Passengers (2016) Review
Passengers is a 2016 science fiction film about a malfunction aboard a ship on an interstellar journey, leaving two people to face decades alone in deep space.
The concept of love in space and the hopeless desolation of a trip in isolation make for a profoundly unique opportunity to explore the human condition, given the extremes the environment creates. With Passengers, a romantic drama set not only in the cold reaches of the galaxy, a place already devoid of any recognizable flourishes of humanity, love is the story and all the pain and joy that comes with it, or at least it could have been. Instead, what we get is a chilling exercise in emotional manipulation that might have been a smart thriller but ends up a disturbing morality tale that gets lost among the stars.
The Avalon is a massive, luxury spaceship gliding through the vast chasm of space on its way to a distant planet called Homestead II. On board are 5000 passengers sleeping in hibernation for the 120-year journey. Some 30 years in, they run upon a group of asteroids, one of which skips through the ship’s barrier shield, sparking a series of malfunctions, one of which triggers a lifepod to activate and waken a passenger.
Mechanical Engineer Jim Preston (Chris Pratt) is greeted by a series of automated programs that guide him through the process of acclimating to the coming arrival on Homestead II, but what James soon comes to realize is that he’s a mistake and now has 90 years of isolation on the Avalon with no way to go back to sleep. While exploring the ship, he encounters an android named Arthur (Michael Sheen), a bartender who gives the lonely Preston some company but after a year of no human companionship, no contact, and no way to go on by himself, he makes a fateful decision to wake another passenger, a women named Aurora (Jennifer Lawrence), hoping she will fall in love with him so they can spend their lives together on a journey that will see them die alone in space. Of course, while the world Jim lives in is automated to take care of him, a real-life woman is a different story.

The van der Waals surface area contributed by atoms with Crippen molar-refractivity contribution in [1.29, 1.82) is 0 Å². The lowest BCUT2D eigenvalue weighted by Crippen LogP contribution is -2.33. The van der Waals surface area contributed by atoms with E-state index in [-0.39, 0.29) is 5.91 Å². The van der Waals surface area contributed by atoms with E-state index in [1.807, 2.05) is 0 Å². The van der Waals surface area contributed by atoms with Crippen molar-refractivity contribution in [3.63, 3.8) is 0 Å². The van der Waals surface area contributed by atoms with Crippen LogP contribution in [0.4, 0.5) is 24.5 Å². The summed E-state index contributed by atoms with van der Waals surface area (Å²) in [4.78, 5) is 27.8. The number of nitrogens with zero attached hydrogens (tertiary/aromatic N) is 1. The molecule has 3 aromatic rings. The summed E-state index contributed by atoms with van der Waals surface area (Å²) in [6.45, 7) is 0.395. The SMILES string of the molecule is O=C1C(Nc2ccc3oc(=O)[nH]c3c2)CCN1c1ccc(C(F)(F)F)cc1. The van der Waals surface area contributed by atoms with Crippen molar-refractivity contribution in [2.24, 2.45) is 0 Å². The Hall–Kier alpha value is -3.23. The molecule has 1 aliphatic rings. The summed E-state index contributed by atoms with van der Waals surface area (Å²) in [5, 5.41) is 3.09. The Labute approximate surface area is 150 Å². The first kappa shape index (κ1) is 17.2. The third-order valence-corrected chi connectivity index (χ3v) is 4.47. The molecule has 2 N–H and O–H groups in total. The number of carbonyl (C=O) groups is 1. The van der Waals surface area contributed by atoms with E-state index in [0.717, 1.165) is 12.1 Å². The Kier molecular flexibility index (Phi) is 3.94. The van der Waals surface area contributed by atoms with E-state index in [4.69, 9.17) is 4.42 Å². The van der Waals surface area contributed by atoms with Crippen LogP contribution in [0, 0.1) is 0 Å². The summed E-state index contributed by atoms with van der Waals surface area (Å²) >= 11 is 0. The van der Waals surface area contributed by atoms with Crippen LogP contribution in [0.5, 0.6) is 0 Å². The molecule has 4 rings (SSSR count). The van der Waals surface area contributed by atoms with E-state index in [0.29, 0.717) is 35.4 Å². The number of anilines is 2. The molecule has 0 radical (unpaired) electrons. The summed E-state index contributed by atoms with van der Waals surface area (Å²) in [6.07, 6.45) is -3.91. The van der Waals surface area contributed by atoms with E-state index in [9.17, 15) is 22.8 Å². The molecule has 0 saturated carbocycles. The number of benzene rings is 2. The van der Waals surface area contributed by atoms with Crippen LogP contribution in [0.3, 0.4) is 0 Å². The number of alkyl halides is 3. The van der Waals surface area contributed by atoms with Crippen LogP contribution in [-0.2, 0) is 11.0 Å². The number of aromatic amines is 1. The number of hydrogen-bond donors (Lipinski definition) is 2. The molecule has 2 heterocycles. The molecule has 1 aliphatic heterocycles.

Directed by Morten Tyldum, Passengers is an attempt to be a metaphor about loneliness and ask larger questions about morality, which are well worth exploring, but are inescapably lost in a film that paints in broad strokes. From the ship itself that is damaged and failing fast, to the actions of each of the characters, Passengers creates a despicable situation around a man who’s choice effectively is a death sentence for another but leads us away from the morality of that problem so it can focus on the romance instead. That might have been fine if they’d let her wake by accident as well, but as it is, and the way the film handles that dilemma, treating it much like a television drama, it lacks any sense of significant consequence. With ill-conceived humor and little character development, there is not much in making the experience anything but a cliché-riddled curiosity.
Lawrence and Pratt are two of today’s most endearing and naturally-convincing actors, and both help in carrying what little they can to raise this to a higher level, though much of it is buried under a listless script. While the set up is intriguing and the initial conundrum Jim faces is compelling, especially in deciding to awaken Aurora, the movie jarringly shifts from what could be an intelligent story with great potential to a third act that betrays the premise and devolves into an action thriller that turns the highly questionable ethics of Jim into a kind of hero. It leaves Aurora a victim who not only chooses to welcome her fate but embrace it.
The film is slick to look at, though the sterile CGI only serve to remind how much better it was done decades before in greater sci-fi films that were innovative and with more far-reaching purpose. Perhaps it’s not fair to compare this to such movies, but the questions the film raise are ones that need discussing and the film’s steadfast determination in avoiding that conversation in pursuit of a manipulative conclusion ultimately leave this a disconcerting experience. We’ve watched Jennifer Lawrence from the start of her career be a re-defining female presence in movies, a woman of substance and fierce independence, and yet here, it feels like a huge leap backwards as she plays helpless and needy, destined to be saved.
What could have been a thought-provoking story about real isolation and companionship stumbles as it can’t bring closure to a truly troubling plot twist. Passengers is a missed opportunity to be something really impactful but instead is a forgettable love story that is too afraid to challenge its audience.
Director: Morten Tyldum
Writer: Jon Spaihts
Stars: Jennifer Lawrence, Chris Pratt, Michael Sheen
Genre: Science Fiction